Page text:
Calvin Mercer, PhD
Calvin Mercer's seven books and 30 articles are in religion and culture, with emphasis in the past decade on the religious and social implications of radical human enhancement technology. He is co-editor, with UK scholar Steve Fuller, of Palgrave Studies in the Future of Humanity and Its Successors. He was a founding chair of the American Academy of Religion's “Human Enhancement and Transhumanism Group.” Dr. Mercer is also trained in clinical psychology, practiced professionally part-time for about a decade, and has utilized insights from this discipline in his published work on religion. Representative publications include Slaves to Faith: A Therapist Looks Inside the Fundamentalist Mind; Religion and Transhumanism, The Unknown Future of Human Enhancement (co-edited with Tracy Trothen), Religion and Human Enhancement: Death, Values, and Morality (co-edited with Tracy Trothen), Transhumanism and the Body: The World’s Religions Speak (co-edited with Derek Maher), and Religion and the Implications of Radical Life Extension (co-edited with Derek Maher). He frequently gives public lectures on religion and human enhancement technology, and his psychological interpretation of fundamentalism.
How would you like to live healthy for 500 years—or longer? Dr. Mercer is one of a growing number of scholars examining the religious and social implications of radical physical, cognitive, affective, moral, and even spiritual enhancements. The following trends and research programs illustrate the broad “radical evolution” front that could, even if indirectly, contribute to extreme longevity and other radical human enhancements: genetic engineering, tissue engineering and organ replacement, merging of computer technology with human biology, scanning technologies, robotics, and nanotechnology. Dr. Mercer is co-editor, with UK scholar Steve Fuller, of Palgrave Studies in the Future of Humanity and Its Successors. He was a founding chair of the American Academy of Religion's “Human Enhancement and Transhumanism Group.” In his various scholarly writings, Dr. Mercer has given focus to the theological implications of superintelligence and to whole brain emulation, commonly referred to as mind uploading. He frequently gives public lectures on religion and radical human enhancement technology and has written, along with Dr. Tracy Trothen, a book that, while based on current scholarship, is written in an informal style, appealing to a lay or student audience. It can be used, e.g., as a study guide for faith communities and other groups. Contact Dr. Mercer (firstname.lastname@example.org) for information about the book and to be placed on an occasional email list for updates about human enhancements events and publications.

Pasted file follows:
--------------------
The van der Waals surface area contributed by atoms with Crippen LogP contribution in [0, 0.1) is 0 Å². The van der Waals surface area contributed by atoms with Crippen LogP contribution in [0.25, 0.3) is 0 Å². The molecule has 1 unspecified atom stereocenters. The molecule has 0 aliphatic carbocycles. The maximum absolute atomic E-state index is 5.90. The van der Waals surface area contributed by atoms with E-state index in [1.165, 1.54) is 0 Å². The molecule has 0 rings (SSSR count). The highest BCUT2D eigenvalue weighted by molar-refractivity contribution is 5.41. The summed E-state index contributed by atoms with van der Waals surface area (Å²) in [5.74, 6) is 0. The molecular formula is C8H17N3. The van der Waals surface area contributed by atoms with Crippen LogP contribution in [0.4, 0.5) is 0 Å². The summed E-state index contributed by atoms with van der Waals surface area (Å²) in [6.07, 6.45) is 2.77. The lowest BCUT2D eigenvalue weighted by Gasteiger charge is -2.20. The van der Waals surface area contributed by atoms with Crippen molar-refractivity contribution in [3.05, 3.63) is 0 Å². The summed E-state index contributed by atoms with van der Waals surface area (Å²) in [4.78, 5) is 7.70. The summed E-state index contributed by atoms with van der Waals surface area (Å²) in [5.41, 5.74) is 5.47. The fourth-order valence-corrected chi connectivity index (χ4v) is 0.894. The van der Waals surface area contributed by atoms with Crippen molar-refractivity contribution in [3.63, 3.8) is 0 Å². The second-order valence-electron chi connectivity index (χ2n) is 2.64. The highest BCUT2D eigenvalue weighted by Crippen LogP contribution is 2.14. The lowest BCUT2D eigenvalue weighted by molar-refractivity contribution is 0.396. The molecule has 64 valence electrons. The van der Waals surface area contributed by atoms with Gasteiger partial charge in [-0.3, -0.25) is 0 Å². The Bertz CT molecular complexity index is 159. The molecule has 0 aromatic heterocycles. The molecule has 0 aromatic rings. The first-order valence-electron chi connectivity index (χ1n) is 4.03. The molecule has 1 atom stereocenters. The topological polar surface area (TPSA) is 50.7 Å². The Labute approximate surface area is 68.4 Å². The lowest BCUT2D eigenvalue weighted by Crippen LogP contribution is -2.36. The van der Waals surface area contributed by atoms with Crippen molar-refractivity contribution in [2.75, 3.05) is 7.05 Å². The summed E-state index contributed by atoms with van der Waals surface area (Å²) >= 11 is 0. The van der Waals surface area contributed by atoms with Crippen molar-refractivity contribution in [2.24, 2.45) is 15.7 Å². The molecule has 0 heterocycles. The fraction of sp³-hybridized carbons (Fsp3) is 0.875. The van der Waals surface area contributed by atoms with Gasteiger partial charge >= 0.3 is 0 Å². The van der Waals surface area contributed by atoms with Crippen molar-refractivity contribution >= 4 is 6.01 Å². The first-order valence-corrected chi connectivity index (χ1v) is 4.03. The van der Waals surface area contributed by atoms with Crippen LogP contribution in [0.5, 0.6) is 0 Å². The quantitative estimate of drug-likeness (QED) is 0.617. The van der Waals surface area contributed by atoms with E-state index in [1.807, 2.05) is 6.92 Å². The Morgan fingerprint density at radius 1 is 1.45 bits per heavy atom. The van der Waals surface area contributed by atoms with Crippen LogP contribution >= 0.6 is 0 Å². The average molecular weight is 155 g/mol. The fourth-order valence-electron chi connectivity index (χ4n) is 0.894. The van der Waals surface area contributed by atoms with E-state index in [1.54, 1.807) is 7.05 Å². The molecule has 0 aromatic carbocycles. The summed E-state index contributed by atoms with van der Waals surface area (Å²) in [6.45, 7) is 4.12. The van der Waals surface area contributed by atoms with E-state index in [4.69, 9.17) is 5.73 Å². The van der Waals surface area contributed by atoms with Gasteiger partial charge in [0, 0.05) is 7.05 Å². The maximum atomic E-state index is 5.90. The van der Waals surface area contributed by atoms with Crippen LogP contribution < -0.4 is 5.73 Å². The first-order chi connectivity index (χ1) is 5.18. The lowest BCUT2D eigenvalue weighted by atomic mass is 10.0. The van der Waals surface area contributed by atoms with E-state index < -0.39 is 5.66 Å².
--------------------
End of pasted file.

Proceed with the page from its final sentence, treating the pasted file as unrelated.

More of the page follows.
Dr. Mercer is trained in clinical psychology and practiced professionally part-time for over a decade doing psychometric assessment and therapy. He was known as the "go-to" therapist for clients where religion was a factor in their mental distress and/or behavioral dysfunction. In both his teaching and clinical practice, he has worked extensively with fundamentalists. Dr. Mercer gives public lectures on this topic based on his book, Slaves to Faith: A Therapist Looks Inside the Fundamentalist Mind. With a foreword by Martin Marty, the book provides a novel—and controversial—psychological analysis of fundamentalism. Although the book is focused on Christian fundamentalism, the insights are valuable for understanding extreme religion in all traditions and especially so in our post 9/11 climate.
Dr. Mercer is the originator of The Monastic Project, a comprehensive program used by professors and others around the country that speaks to a deep yearning many people have for substantive religious experience that goes deeper, offers more, and requires more than much of the easy, quick, sensual froth offered up by much contemporary religion. The Monastic Project, with guidelines drawn from various monastic traditions, can yield results transformative beyond explicit religious experience, such as improved mental and physical health, clarification of life goals and purpose, improved relationships, increased awareness, and better sleep. The Project has been reviewed in Teaching Theology and Religion (April 2009) and is recommended by Matthew Fox. Dr. Mercer has provided on-campus and other consultations about The Monastic Project to theological and religious studies faculty.
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